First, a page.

It’s hard to describe that scene. During the first game, I did play by play for a little while with Harry Caray and Jimmy Piersall, but things hadn’t gotten out of hand yet. Between games, I was in the box, and Steve & Garry came out and did their thing, and the place went crazy. Mike Veeck came in to me and asked me to grab the loud speaker and get everyone to chant like we did at the rock shows—“Back to your seats, Back to your seats, Back to your seats.” It was starting to work when Harry came out to see what was happening. He had had a few buds, and said, “What the hell is going on out there?” He took over, and we lost the momentum of the chant. That’s not to say we would have been successful, but it did look like it was working. Please don’t take that as a slam against Harry, because I loved the guy. He was the best.
Rick: Since those Loop days you’ve been a part of every classic rock station in Chicago...
Mitch: The only place I didn’t work was WMET, and they offered me a job when I got fired at the Loop. They wanted me to do middays, and I wanted afternoons, so I turned them down.
Rick: But you did middays at WCKG, right? Didn’t you host the rock and roll diner?
Mitch: (Laughs) Yes, by then I had been humbled. The GM was Mark Morgan who I had known for years, and when he came back to Chicago, we had dinner at my favorite place in the world, Twin Anchors. He said to me, I keep hearing that you don’t take direction well. I asked him to tell me who said that about me, and when I heard the names I pointed out to him—“But those guys are all dickheads. You wouldn’t take direction from them either.” I convinced him that Tim Sabean was my guy, and that we wouldn’t have a problem. And we didn’t.
Rick: Which dickheads are you referring to?
Mitch: (laughs) The dickheads will remain nameless.
Rick: Did you have a favorite station?
Mitch: Absolutely. It was CKG. That place was so much fun—it was my favorite time in my radio career. Don’t get me wrong, the Loop had been amazing too, but I was back there for the second time in 1984-1985 doing weekends and fill-ins, and had a bit of a falling out with Greg Solk. I was avoiding his calls because I knew he wanted to fire me, but in the interim I had agreed to go to WCKG. So, when he finally pulled me into the office, I said, “you can’t fire me, I quit. I’m going down the street to kick your ass.” And I did. (Laughs). Greg and I have made up since then. He really is a talented guy, really bright, and you sure can’t argue with his very successful track record. I respect him quite a bit.
Rick: I’ve always wondered this—as someone who is so closely aligned with classic rock, is that what you listen to for pleasure, or is that like going back to work again?
Mitch: That’s still my music. Understand something. It wasn’t always classic rock. I played this when it was the new stuff. These babies were the currents when I started out. Music genres have changed and gone different directions, but you have to admit, this music has incredible staying power. My teenage sons sing along to AC/DC and the Stones.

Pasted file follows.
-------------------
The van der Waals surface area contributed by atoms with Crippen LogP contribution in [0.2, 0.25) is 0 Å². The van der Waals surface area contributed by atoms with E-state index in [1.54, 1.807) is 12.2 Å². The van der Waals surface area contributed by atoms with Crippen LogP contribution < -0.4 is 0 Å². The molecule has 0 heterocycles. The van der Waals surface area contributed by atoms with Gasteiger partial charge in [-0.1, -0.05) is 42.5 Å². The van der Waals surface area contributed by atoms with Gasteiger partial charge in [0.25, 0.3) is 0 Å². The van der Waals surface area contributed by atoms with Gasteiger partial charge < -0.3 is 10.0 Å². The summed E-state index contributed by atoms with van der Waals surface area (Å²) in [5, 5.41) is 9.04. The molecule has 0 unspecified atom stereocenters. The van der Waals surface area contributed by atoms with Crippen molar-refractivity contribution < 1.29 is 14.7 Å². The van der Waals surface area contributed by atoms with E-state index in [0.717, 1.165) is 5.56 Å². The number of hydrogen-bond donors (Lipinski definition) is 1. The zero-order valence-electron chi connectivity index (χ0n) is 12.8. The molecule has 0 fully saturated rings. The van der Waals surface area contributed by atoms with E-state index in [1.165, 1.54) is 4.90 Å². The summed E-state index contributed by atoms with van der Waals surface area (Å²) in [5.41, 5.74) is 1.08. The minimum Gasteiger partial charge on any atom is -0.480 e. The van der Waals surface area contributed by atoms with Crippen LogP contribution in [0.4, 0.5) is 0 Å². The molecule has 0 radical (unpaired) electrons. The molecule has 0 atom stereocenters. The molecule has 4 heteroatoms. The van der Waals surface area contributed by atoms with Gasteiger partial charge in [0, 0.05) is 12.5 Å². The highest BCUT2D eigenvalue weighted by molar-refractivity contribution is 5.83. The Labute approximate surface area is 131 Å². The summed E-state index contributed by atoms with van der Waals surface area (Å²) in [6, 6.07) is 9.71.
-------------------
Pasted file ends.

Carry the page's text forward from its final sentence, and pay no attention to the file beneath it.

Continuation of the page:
Rick: You’ve also worked with just about every legendary jock in Chicago over the past few decades. Which ones do you think are the best?
Mitch: You have put Sky Daniels on the top of the heap. He was a visionary, with tremendous knowledge, and a tremendous ego, and it was a tremendous amount of fun to work with him again at 9-fm. I thought he was right on with what he was trying to do there. Unfortunately his stay was short lived and there were signal issues, but he is still the man. Definitely, if I had to pick one guy it would be Sky. My favorite quote from him—this goes way back, but I’ve always remembered it: “I've laid so much pipe in this town I should join the plumbers union!” (laughs) That was obviously before he was married.
As for other jocks, I have to say that as funny as it is sounds coming from me, John Howell is someone who really turned out to be a personality who uses the breadth and depth of his talent. We worked together at WCKG, and those weren’t great days for him. I had to talk him into staying in town a few times, because that Miller and Howell show was a big-time challenge for him, especially when they weren’t getting along. But he’s really talented.
I never really worked with Brandmeier, except coming on after him a few times, but since he’s been back he’s made me pull over to the side of the road a few times because I was laughing so hard. He really still has it. Lots of energy and variety and I’m glad he stayed at the Loop. I can’t picture him at WGN at all.
Obviously, you also have to look at Dahl and Meier together. Apart, not as much. When they were together, they complimented each other so well, it was amazing. Another guy I always loved is someone you know very well, John Records Landecker. When he did nights at WLS, I was doing nights at WDAI, and Decker and I used to do “show prep” together, if you know what I mean. I also thought Alan Stagg was one of the all-time unique characters.
There are 2 others (off air) that should not go unmentioned. Number 1: Bob Pittman, the most amazing guy I have ever worked with or for. He did the "no commercials" kick off of WKQX Dec. 1976, and he did go on to a little success in NY...MTV, WarnerAmex, AOL co-chairmanship...the guy was a prince of a person and truly the most innovative individual I've ever met. And #2: Tim Sabean, a guy whose resume reads like a Who's Who of rock radio..WLS, WLUP, KLOS, WCKG (where he hired me), WYSP, now Sirius-XM, Howard Stern Network. This guy was the most down to earth lunatic (fun) you could ever want to meet. Very savvy, did his homework, and was the best to his people. He was extremely bright and great fun to be around. He's still one of my dearest friends and I have the greatest respect for him as a person and a professional (Tim, if you read this, send me a ticket for NY).
I’m probably leaving some people out, but those are the ones that come to mind right away.
Rick: What do you think about radio now?
Mitch: It’s in a sad state. Back in the day it had so much more immediacy. You could demand people’s attention because you were the only place they could get the new music and the concert information, but now there are a million other places to get it. Don’t get me wrong, I still like radio. I still listen to it. And I miss doing it.
Rick: Will you ever come back?
Mitch: If the opportunity and circumstances were right, I would love to. There doesn’t seem to be any great situation in Chicago right now, and I’m not looking at leaving town at my age, but if something were come up here in town, I’ve learned to never say never.
(Chicago Radio Spotlight: Rick Kaempfer)
Post a Followup